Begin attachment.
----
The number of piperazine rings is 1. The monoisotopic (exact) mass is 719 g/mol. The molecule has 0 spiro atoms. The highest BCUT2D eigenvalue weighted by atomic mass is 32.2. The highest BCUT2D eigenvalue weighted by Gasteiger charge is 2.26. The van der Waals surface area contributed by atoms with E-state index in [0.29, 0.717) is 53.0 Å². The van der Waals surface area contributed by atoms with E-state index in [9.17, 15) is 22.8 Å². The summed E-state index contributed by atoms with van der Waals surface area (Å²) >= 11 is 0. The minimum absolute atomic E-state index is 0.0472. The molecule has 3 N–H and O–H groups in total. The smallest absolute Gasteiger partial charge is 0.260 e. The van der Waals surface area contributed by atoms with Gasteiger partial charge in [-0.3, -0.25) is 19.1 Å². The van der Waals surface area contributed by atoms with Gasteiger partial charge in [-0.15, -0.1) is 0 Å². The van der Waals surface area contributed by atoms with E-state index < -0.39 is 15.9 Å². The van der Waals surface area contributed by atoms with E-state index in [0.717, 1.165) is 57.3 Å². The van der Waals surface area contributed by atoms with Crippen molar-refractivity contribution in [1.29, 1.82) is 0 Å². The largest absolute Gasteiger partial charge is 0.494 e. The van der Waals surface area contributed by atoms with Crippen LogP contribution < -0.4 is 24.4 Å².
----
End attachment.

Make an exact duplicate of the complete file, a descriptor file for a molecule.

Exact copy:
The number of piperazine rings is 1. The monoisotopic (exact) mass is 719 g/mol. The molecule has 0 spiro atoms. The highest BCUT2D eigenvalue weighted by atomic mass is 32.2. The highest BCUT2D eigenvalue weighted by Gasteiger charge is 2.26. The van der Waals surface area contributed by atoms with E-state index in [0.29, 0.717) is 53.0 Å². The van der Waals surface area contributed by atoms with E-state index in [9.17, 15) is 22.8 Å². The summed E-state index contributed by atoms with van der Waals surface area (Å²) >= 11 is 0. The minimum absolute atomic E-state index is 0.0472. The molecule has 3 N–H and O–H groups in total. The smallest absolute Gasteiger partial charge is 0.260 e. The van der Waals surface area contributed by atoms with Gasteiger partial charge in [-0.3, -0.25) is 19.1 Å². The van der Waals surface area contributed by atoms with Gasteiger partial charge in [-0.15, -0.1) is 0 Å². The van der Waals surface area contributed by atoms with E-state index < -0.39 is 15.9 Å². The van der Waals surface area contributed by atoms with E-state index in [0.717, 1.165) is 57.3 Å². The van der Waals surface area contributed by atoms with Crippen molar-refractivity contribution in [1.29, 1.82) is 0 Å². The largest absolute Gasteiger partial charge is 0.494 e. The van der Waals surface area contributed by atoms with Crippen LogP contribution < -0.4 is 24.4 Å².